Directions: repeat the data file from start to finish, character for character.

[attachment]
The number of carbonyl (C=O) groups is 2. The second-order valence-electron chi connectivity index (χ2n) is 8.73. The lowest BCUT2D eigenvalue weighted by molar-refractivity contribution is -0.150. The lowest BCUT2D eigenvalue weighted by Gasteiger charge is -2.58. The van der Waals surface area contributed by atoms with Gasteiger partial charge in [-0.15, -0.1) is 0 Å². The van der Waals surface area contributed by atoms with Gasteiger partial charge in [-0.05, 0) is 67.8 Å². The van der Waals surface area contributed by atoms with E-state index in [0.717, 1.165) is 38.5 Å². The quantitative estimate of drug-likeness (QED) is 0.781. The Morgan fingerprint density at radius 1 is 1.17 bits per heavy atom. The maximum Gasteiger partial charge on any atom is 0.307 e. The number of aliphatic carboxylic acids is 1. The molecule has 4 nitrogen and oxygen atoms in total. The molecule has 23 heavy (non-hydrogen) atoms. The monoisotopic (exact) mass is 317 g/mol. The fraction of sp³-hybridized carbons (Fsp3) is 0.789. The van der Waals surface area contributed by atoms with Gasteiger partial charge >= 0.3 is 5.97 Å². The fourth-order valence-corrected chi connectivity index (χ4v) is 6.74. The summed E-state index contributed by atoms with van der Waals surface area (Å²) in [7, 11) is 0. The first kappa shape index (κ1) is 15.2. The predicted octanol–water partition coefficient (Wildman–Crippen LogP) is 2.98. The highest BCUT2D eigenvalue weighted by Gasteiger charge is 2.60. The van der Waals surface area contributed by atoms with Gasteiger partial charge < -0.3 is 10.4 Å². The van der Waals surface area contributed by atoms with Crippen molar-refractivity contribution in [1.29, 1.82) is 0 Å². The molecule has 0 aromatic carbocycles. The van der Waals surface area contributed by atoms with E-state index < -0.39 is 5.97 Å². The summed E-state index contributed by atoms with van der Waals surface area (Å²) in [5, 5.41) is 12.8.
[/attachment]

The number of carbonyl (C=O) groups is 2. The second-order valence-electron chi connectivity index (χ2n) is 8.73. The lowest BCUT2D eigenvalue weighted by molar-refractivity contribution is -0.150. The lowest BCUT2D eigenvalue weighted by Gasteiger charge is -2.58. The van der Waals surface area contributed by atoms with Gasteiger partial charge in [-0.15, -0.1) is 0 Å². The van der Waals surface area contributed by atoms with Gasteiger partial charge in [-0.05, 0) is 67.8 Å². The van der Waals surface area contributed by atoms with E-state index in [0.717, 1.165) is 38.5 Å². The quantitative estimate of drug-likeness (QED) is 0.781. The Morgan fingerprint density at radius 1 is 1.17 bits per heavy atom. The maximum Gasteiger partial charge on any atom is 0.307 e. The number of aliphatic carboxylic acids is 1. The molecule has 4 nitrogen and oxygen atoms in total. The molecule has 23 heavy (non-hydrogen) atoms. The monoisotopic (exact) mass is 317 g/mol. The fraction of sp³-hybridized carbons (Fsp3) is 0.789. The van der Waals surface area contributed by atoms with Gasteiger partial charge >= 0.3 is 5.97 Å². The fourth-order valence-corrected chi connectivity index (χ4v) is 6.74. The summed E-state index contributed by atoms with van der Waals surface area (Å²) in [7, 11) is 0. The first kappa shape index (κ1) is 15.2. The predicted octanol–water partition coefficient (Wildman–Crippen LogP) is 2.98. The highest BCUT2D eigenvalue weighted by Gasteiger charge is 2.60. The van der Waals surface area contributed by atoms with Gasteiger partial charge < -0.3 is 10.4 Å². The van der Waals surface area contributed by atoms with Crippen molar-refractivity contribution in [1.29, 1.82) is 0 Å². The molecule has 0 aromatic carbocycles. The van der Waals surface area contributed by atoms with E-state index < -0.39 is 5.97 Å². The summed E-state index contributed by atoms with van der Waals surface area (Å²) in [5, 5.41) is 12.8.